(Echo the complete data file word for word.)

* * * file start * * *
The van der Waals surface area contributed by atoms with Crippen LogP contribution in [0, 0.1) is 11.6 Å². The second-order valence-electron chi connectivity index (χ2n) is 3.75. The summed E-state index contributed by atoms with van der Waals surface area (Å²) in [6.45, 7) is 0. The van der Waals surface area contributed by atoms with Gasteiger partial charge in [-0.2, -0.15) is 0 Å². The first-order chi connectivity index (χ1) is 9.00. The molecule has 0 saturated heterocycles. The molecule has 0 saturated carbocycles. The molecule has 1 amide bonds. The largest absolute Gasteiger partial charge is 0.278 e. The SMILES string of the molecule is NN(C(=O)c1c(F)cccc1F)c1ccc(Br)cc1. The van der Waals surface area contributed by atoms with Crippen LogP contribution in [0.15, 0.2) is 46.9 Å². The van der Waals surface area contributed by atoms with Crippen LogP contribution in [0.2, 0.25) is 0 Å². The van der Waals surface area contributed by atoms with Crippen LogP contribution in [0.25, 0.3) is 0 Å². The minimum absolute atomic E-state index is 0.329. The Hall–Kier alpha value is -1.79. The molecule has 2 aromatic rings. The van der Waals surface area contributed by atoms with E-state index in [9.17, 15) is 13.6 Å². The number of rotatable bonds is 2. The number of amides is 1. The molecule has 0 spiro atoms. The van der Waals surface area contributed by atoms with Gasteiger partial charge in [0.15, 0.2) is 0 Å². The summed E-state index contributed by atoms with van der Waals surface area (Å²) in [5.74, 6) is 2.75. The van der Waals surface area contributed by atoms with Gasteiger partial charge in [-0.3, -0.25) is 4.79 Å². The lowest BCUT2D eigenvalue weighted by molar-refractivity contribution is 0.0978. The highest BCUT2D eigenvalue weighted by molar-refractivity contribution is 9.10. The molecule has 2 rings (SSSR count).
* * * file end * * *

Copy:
The van der Waals surface area contributed by atoms with Crippen LogP contribution in [0, 0.1) is 11.6 Å². The second-order valence-electron chi connectivity index (χ2n) is 3.75. The summed E-state index contributed by atoms with van der Waals surface area (Å²) in [6.45, 7) is 0. The van der Waals surface area contributed by atoms with Gasteiger partial charge in [-0.2, -0.15) is 0 Å². The first-order chi connectivity index (χ1) is 9.00. The molecule has 0 saturated heterocycles. The molecule has 0 saturated carbocycles. The molecule has 1 amide bonds. The largest absolute Gasteiger partial charge is 0.278 e. The SMILES string of the molecule is NN(C(=O)c1c(F)cccc1F)c1ccc(Br)cc1. The van der Waals surface area contributed by atoms with Crippen LogP contribution in [0.15, 0.2) is 46.9 Å². The van der Waals surface area contributed by atoms with Crippen LogP contribution in [0.2, 0.25) is 0 Å². The van der Waals surface area contributed by atoms with Crippen LogP contribution in [0.25, 0.3) is 0 Å². The minimum absolute atomic E-state index is 0.329. The Hall–Kier alpha value is -1.79. The molecule has 2 aromatic rings. The van der Waals surface area contributed by atoms with E-state index in [9.17, 15) is 13.6 Å². The number of rotatable bonds is 2. The number of amides is 1. The molecule has 0 spiro atoms. The van der Waals surface area contributed by atoms with Gasteiger partial charge in [0.15, 0.2) is 0 Å². The summed E-state index contributed by atoms with van der Waals surface area (Å²) in [5.74, 6) is 2.75. The van der Waals surface area contributed by atoms with Gasteiger partial charge in [-0.3, -0.25) is 4.79 Å². The lowest BCUT2D eigenvalue weighted by molar-refractivity contribution is 0.0978. The highest BCUT2D eigenvalue weighted by molar-refractivity contribution is 9.10. The molecule has 2 rings (SSSR count).